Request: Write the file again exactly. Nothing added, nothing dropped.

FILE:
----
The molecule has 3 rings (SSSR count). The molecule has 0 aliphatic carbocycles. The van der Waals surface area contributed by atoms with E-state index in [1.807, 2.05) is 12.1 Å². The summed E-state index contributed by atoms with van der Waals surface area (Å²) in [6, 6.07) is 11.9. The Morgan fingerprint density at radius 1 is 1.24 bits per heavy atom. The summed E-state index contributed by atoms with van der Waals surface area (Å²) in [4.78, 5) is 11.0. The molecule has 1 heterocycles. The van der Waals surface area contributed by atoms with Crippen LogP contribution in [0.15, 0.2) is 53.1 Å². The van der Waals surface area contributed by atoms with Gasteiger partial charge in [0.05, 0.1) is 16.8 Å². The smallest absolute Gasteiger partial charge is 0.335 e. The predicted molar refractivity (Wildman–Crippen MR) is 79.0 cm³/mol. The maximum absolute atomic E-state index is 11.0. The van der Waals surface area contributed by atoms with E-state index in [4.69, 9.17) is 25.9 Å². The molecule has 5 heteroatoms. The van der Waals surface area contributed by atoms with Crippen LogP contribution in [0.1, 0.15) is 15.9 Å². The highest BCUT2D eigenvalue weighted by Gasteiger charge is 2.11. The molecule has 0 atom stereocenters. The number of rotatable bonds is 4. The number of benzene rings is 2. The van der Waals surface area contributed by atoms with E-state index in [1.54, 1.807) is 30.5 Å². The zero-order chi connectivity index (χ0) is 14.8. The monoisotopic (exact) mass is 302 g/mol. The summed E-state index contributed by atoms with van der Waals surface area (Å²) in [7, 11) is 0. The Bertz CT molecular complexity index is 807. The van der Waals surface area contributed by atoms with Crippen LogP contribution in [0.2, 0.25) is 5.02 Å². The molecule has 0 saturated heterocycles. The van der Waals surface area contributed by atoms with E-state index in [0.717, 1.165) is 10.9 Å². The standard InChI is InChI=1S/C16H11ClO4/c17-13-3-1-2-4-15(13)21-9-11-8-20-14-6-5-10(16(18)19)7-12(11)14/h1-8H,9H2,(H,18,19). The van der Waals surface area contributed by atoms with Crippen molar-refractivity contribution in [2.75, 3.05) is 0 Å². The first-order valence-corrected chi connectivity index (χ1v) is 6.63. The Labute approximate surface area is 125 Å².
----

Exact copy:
The molecule has 3 rings (SSSR count). The molecule has 0 aliphatic carbocycles. The van der Waals surface area contributed by atoms with E-state index in [1.807, 2.05) is 12.1 Å². The summed E-state index contributed by atoms with van der Waals surface area (Å²) in [6, 6.07) is 11.9. The Morgan fingerprint density at radius 1 is 1.24 bits per heavy atom. The summed E-state index contributed by atoms with van der Waals surface area (Å²) in [4.78, 5) is 11.0. The molecule has 1 heterocycles. The van der Waals surface area contributed by atoms with Crippen LogP contribution in [0.15, 0.2) is 53.1 Å². The van der Waals surface area contributed by atoms with Gasteiger partial charge in [0.05, 0.1) is 16.8 Å². The smallest absolute Gasteiger partial charge is 0.335 e. The predicted molar refractivity (Wildman–Crippen MR) is 79.0 cm³/mol. The maximum absolute atomic E-state index is 11.0. The van der Waals surface area contributed by atoms with E-state index in [4.69, 9.17) is 25.9 Å². The molecule has 5 heteroatoms. The van der Waals surface area contributed by atoms with Crippen LogP contribution in [0.1, 0.15) is 15.9 Å². The highest BCUT2D eigenvalue weighted by Gasteiger charge is 2.11. The molecule has 0 atom stereocenters. The number of rotatable bonds is 4. The number of benzene rings is 2. The van der Waals surface area contributed by atoms with E-state index in [1.54, 1.807) is 30.5 Å². The zero-order chi connectivity index (χ0) is 14.8. The monoisotopic (exact) mass is 302 g/mol. The summed E-state index contributed by atoms with van der Waals surface area (Å²) in [7, 11) is 0. The Bertz CT molecular complexity index is 807. The van der Waals surface area contributed by atoms with Crippen LogP contribution in [0.2, 0.25) is 5.02 Å². The molecule has 0 saturated heterocycles. The van der Waals surface area contributed by atoms with E-state index in [0.717, 1.165) is 10.9 Å². The standard InChI is InChI=1S/C16H11ClO4/c17-13-3-1-2-4-15(13)21-9-11-8-20-14-6-5-10(16(18)19)7-12(11)14/h1-8H,9H2,(H,18,19). The van der Waals surface area contributed by atoms with Crippen molar-refractivity contribution in [2.75, 3.05) is 0 Å². The first-order valence-corrected chi connectivity index (χ1v) is 6.63. The Labute approximate surface area is 125 Å².